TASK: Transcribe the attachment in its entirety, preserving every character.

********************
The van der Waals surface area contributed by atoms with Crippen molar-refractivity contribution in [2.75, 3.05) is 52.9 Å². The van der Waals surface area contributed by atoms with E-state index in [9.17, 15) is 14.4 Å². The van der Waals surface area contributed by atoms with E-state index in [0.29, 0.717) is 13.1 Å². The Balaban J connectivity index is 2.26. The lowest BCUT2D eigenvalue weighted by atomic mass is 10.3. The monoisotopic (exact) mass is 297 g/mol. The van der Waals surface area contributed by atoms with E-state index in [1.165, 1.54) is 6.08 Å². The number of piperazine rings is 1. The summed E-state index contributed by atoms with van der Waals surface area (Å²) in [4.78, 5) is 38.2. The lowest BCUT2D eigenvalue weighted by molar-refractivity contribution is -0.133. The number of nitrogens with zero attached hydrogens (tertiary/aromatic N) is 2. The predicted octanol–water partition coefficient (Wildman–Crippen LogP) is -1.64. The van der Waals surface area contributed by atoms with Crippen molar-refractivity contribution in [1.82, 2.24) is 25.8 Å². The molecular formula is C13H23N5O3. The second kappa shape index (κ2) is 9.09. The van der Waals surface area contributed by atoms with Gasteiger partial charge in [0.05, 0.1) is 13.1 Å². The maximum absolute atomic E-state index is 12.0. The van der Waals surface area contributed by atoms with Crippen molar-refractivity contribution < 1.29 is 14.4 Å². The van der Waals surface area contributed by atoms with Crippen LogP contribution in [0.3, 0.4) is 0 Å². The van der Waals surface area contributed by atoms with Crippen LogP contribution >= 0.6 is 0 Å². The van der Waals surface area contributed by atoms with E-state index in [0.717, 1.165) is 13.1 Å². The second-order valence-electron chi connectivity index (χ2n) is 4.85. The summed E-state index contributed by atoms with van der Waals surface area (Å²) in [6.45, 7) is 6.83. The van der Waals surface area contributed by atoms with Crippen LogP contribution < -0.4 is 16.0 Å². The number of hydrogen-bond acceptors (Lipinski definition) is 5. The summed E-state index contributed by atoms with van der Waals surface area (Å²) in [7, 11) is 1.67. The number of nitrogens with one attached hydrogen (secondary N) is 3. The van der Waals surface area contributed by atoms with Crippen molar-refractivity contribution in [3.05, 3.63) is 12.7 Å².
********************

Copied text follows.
The van der Waals surface area contributed by atoms with Crippen molar-refractivity contribution in [2.75, 3.05) is 52.9 Å². The van der Waals surface area contributed by atoms with E-state index in [9.17, 15) is 14.4 Å². The van der Waals surface area contributed by atoms with E-state index in [0.29, 0.717) is 13.1 Å². The Balaban J connectivity index is 2.26. The lowest BCUT2D eigenvalue weighted by atomic mass is 10.3. The monoisotopic (exact) mass is 297 g/mol. The van der Waals surface area contributed by atoms with E-state index in [1.165, 1.54) is 6.08 Å². The number of piperazine rings is 1. The summed E-state index contributed by atoms with van der Waals surface area (Å²) in [4.78, 5) is 38.2. The lowest BCUT2D eigenvalue weighted by molar-refractivity contribution is -0.133. The number of nitrogens with zero attached hydrogens (tertiary/aromatic N) is 2. The predicted octanol–water partition coefficient (Wildman–Crippen LogP) is -1.64. The van der Waals surface area contributed by atoms with Crippen molar-refractivity contribution in [1.82, 2.24) is 25.8 Å². The molecular formula is C13H23N5O3. The second kappa shape index (κ2) is 9.09. The van der Waals surface area contributed by atoms with Gasteiger partial charge in [0.05, 0.1) is 13.1 Å². The maximum absolute atomic E-state index is 12.0. The van der Waals surface area contributed by atoms with Crippen molar-refractivity contribution < 1.29 is 14.4 Å². The van der Waals surface area contributed by atoms with Crippen LogP contribution in [0.3, 0.4) is 0 Å². The van der Waals surface area contributed by atoms with Crippen LogP contribution >= 0.6 is 0 Å². The van der Waals surface area contributed by atoms with E-state index in [0.717, 1.165) is 13.1 Å². The second-order valence-electron chi connectivity index (χ2n) is 4.85. The summed E-state index contributed by atoms with van der Waals surface area (Å²) in [6.45, 7) is 6.83. The van der Waals surface area contributed by atoms with Crippen LogP contribution < -0.4 is 16.0 Å². The number of hydrogen-bond acceptors (Lipinski definition) is 5. The summed E-state index contributed by atoms with van der Waals surface area (Å²) in [7, 11) is 1.67. The number of nitrogens with one attached hydrogen (secondary N) is 3. The van der Waals surface area contributed by atoms with Crippen molar-refractivity contribution in [3.05, 3.63) is 12.7 Å².